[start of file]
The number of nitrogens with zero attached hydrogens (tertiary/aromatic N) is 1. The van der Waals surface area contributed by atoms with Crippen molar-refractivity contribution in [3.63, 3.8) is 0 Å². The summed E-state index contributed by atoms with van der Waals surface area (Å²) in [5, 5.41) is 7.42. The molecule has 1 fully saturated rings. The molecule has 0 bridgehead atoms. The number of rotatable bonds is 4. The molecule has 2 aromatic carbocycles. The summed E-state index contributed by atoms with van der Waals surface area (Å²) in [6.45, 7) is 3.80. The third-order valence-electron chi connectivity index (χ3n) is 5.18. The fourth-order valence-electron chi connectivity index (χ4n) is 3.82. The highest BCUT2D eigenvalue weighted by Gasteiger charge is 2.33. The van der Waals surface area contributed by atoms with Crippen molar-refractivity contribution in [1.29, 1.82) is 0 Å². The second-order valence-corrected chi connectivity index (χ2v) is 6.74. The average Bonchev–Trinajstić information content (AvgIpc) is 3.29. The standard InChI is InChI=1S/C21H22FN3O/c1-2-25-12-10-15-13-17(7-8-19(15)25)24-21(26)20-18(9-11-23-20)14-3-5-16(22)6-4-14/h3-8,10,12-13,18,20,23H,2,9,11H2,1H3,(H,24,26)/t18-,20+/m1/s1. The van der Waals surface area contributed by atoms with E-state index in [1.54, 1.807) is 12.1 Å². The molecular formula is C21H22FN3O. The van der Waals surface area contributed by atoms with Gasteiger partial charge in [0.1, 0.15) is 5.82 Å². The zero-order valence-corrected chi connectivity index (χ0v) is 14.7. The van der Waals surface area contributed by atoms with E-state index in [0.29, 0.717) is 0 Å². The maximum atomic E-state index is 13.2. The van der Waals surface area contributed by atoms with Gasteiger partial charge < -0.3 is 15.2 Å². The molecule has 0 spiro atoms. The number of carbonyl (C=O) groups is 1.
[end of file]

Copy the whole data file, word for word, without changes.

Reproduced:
The number of nitrogens with zero attached hydrogens (tertiary/aromatic N) is 1. The van der Waals surface area contributed by atoms with Crippen molar-refractivity contribution in [3.63, 3.8) is 0 Å². The summed E-state index contributed by atoms with van der Waals surface area (Å²) in [5, 5.41) is 7.42. The molecule has 1 fully saturated rings. The molecule has 0 bridgehead atoms. The number of rotatable bonds is 4. The molecule has 2 aromatic carbocycles. The summed E-state index contributed by atoms with van der Waals surface area (Å²) in [6.45, 7) is 3.80. The third-order valence-electron chi connectivity index (χ3n) is 5.18. The fourth-order valence-electron chi connectivity index (χ4n) is 3.82. The highest BCUT2D eigenvalue weighted by Gasteiger charge is 2.33. The van der Waals surface area contributed by atoms with Crippen molar-refractivity contribution in [1.29, 1.82) is 0 Å². The second-order valence-corrected chi connectivity index (χ2v) is 6.74. The average Bonchev–Trinajstić information content (AvgIpc) is 3.29. The standard InChI is InChI=1S/C21H22FN3O/c1-2-25-12-10-15-13-17(7-8-19(15)25)24-21(26)20-18(9-11-23-20)14-3-5-16(22)6-4-14/h3-8,10,12-13,18,20,23H,2,9,11H2,1H3,(H,24,26)/t18-,20+/m1/s1. The van der Waals surface area contributed by atoms with E-state index in [1.54, 1.807) is 12.1 Å². The molecular formula is C21H22FN3O. The van der Waals surface area contributed by atoms with Gasteiger partial charge in [0.1, 0.15) is 5.82 Å². The zero-order valence-corrected chi connectivity index (χ0v) is 14.7. The van der Waals surface area contributed by atoms with E-state index in [0.29, 0.717) is 0 Å². The maximum atomic E-state index is 13.2. The van der Waals surface area contributed by atoms with Gasteiger partial charge < -0.3 is 15.2 Å². The molecule has 0 spiro atoms. The number of carbonyl (C=O) groups is 1.